A pod of rare white dolphins was spotted in the waters of Zhanjiang in Guangdong province last weekend.
The Zhanjiang Maritime Safety Administration of Guangdong vessel spotted the dolphins in the Dahuangjiang estuary and proceeded to slow down and alert nearby ships.
According to Guangzhou Daily, there were at least five white dolphins in the pod; some displaying their old age with eye-catching pink skin.
Chinese white dolphins, also known as Indo-Pacific hump-backed dolphins, are endemic to the Western Pacific and Indian Oceans. They have been known to travel as far as South Africa and northern Australia. However, one of the epicenters of their kingdom has long appeared to be the Pearl River estuary.
Chinese white dolphins spotted in Zhanjiang, Guangdong. Image via @交通发布/Weibo
The dolphins inhabit shallow coastal waters and are particularly vulnerable to human activity in these areas. Conservation has been underway for decades and white dolphins enjoy first-class status as a protected species.
This most recent sighting is a testament to the progress made in reducing pollution in the area. As far back as 1993, Hong Kong’s Agriculture, Fisheries and Conservation Department commissioned a study on white dolphin populations out of concern that development in the region could put them at risk.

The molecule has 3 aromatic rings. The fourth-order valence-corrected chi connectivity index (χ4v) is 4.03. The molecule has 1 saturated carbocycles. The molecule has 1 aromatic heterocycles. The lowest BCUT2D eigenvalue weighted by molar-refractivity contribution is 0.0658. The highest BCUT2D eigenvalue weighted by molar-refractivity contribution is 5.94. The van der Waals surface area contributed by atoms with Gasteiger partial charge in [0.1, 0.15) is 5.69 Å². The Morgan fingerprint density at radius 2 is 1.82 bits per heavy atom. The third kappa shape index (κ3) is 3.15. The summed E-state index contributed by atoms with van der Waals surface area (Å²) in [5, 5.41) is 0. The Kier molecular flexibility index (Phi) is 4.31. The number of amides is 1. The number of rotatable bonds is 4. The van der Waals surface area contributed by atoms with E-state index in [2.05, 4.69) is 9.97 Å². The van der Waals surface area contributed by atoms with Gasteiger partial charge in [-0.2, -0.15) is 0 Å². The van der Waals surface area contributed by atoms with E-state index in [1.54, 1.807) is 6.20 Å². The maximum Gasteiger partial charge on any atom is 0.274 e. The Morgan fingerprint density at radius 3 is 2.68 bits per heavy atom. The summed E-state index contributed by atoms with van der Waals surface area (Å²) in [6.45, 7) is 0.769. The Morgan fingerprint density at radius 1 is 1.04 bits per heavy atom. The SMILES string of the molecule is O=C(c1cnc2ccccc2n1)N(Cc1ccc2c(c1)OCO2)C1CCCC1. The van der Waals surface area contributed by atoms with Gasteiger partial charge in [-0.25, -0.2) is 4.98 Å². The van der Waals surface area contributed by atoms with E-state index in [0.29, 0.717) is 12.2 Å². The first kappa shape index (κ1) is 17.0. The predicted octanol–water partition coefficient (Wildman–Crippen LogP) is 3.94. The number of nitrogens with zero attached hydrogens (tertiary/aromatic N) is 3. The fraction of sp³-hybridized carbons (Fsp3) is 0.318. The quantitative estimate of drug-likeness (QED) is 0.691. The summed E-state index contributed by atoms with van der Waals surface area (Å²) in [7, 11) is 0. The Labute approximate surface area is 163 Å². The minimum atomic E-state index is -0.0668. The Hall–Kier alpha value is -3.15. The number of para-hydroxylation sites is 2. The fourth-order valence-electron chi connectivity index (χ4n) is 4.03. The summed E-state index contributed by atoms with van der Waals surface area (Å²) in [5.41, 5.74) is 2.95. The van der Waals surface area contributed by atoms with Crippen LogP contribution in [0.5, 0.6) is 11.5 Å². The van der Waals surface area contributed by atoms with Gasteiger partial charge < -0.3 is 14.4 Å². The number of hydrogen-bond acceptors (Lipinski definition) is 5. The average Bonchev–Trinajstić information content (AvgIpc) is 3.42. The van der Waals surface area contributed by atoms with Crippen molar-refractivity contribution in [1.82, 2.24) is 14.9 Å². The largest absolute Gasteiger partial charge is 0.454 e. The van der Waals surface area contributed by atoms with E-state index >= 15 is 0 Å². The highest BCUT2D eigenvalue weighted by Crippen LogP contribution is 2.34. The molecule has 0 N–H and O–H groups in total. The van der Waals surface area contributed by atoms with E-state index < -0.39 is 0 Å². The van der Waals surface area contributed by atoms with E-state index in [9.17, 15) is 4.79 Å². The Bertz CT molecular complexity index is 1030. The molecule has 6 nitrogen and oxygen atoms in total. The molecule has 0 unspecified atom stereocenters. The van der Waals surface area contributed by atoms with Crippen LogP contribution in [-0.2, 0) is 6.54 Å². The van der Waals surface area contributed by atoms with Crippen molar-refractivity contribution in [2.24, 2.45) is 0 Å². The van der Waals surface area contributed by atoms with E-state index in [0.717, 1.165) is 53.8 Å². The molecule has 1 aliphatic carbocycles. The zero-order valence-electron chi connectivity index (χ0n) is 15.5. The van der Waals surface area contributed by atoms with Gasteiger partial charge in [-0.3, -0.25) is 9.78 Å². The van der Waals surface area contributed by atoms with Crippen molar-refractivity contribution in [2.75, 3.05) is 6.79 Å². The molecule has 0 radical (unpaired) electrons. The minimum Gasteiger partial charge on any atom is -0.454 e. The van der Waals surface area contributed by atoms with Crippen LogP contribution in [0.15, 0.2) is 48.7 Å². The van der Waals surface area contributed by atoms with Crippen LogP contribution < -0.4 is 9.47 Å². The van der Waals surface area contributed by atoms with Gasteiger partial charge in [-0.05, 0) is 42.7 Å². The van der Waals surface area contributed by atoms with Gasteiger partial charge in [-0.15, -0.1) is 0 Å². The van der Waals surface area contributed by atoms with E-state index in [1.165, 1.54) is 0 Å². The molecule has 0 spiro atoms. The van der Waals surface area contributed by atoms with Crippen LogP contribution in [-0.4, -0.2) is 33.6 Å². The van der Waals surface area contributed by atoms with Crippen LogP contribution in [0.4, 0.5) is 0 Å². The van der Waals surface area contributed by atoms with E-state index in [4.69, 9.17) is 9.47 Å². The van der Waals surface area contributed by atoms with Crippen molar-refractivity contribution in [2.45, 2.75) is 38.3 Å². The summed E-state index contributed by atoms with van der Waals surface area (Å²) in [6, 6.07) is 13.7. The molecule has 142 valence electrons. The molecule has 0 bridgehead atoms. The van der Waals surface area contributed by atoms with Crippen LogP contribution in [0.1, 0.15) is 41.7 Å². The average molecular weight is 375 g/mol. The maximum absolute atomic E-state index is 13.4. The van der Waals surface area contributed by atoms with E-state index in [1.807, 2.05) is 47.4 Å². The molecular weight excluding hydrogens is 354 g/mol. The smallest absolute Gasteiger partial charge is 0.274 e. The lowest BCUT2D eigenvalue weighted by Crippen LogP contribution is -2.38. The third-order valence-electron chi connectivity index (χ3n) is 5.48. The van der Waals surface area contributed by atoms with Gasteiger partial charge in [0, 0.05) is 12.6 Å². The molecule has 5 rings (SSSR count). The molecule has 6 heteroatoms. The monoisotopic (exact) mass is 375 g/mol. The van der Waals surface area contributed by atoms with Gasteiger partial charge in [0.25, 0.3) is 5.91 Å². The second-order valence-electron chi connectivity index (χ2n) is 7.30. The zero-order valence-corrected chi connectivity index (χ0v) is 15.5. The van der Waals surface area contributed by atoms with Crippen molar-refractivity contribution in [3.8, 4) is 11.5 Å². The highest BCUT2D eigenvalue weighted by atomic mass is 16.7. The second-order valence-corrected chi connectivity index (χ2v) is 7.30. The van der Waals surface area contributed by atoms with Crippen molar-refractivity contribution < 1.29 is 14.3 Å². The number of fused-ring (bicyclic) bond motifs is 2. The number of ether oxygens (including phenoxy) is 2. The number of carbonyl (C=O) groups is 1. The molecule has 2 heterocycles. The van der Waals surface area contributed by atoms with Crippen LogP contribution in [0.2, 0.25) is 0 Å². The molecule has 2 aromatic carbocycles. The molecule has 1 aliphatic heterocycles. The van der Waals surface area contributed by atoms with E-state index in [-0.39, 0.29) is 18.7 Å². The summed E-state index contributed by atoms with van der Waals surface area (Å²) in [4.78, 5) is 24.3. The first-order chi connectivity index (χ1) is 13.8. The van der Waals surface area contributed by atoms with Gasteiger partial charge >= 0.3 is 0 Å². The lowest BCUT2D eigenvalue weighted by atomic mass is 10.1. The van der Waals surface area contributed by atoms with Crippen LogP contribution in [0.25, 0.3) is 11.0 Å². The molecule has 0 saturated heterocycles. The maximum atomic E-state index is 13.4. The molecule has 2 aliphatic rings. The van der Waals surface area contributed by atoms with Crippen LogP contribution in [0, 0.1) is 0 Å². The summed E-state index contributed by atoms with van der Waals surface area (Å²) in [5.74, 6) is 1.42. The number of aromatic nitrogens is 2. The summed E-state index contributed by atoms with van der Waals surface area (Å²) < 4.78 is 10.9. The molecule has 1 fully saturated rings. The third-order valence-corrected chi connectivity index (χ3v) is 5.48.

A scientific study published by Nature in 2015 identified 492 white dolphins in the waters of Zhanjiang – the world’s second-largest population.
The construction of the Hong Kong-Zhuhai-Macao Bridge, which began in 2009, has severely impacted the white dolphin habitat.
According to Xinhua, South China Sea Fisheries Research Institute monitored the dolphins monthly between 2013 and 2017. Researcher Chen Tao reported a decline in white dolphin populations of up to 250 animals since construction had begun.
Although Zhanjiang authorities have focused their attention on reducing illegal activities and excessive pollution from maritime traffic in the area, noise is another factor that threatens the dolphin’s survival.
As dolphins use a language of complex ‘clicks and whistles’ both for hunting and communication, noise pollution can be very destructive.
Hong Kong filmmaker, Daphne Wong, has been observing the white dolphins around Hong Kong while filming Sea of Noise – a collaborative documentary with the World Wildlife Fund.
She paints a much more grim picture of the white dolphin population in the area, with numbers dropping as low as 32 in 2018, as per South China Morning Post.
Watch a short clip of the documentary below (VPN off):
Although Chinese authorities have made great progress in reducing pollution and elevating the quality of water protection in Guangdong and elsewhere, noise pollution is much more complicated to reduce.
Guangdong province is home to the Port of Shenzhen and the Port of Guangzhou — the world’s fourth and fifth busiest, respectively.
[Cover image via Wikimedia]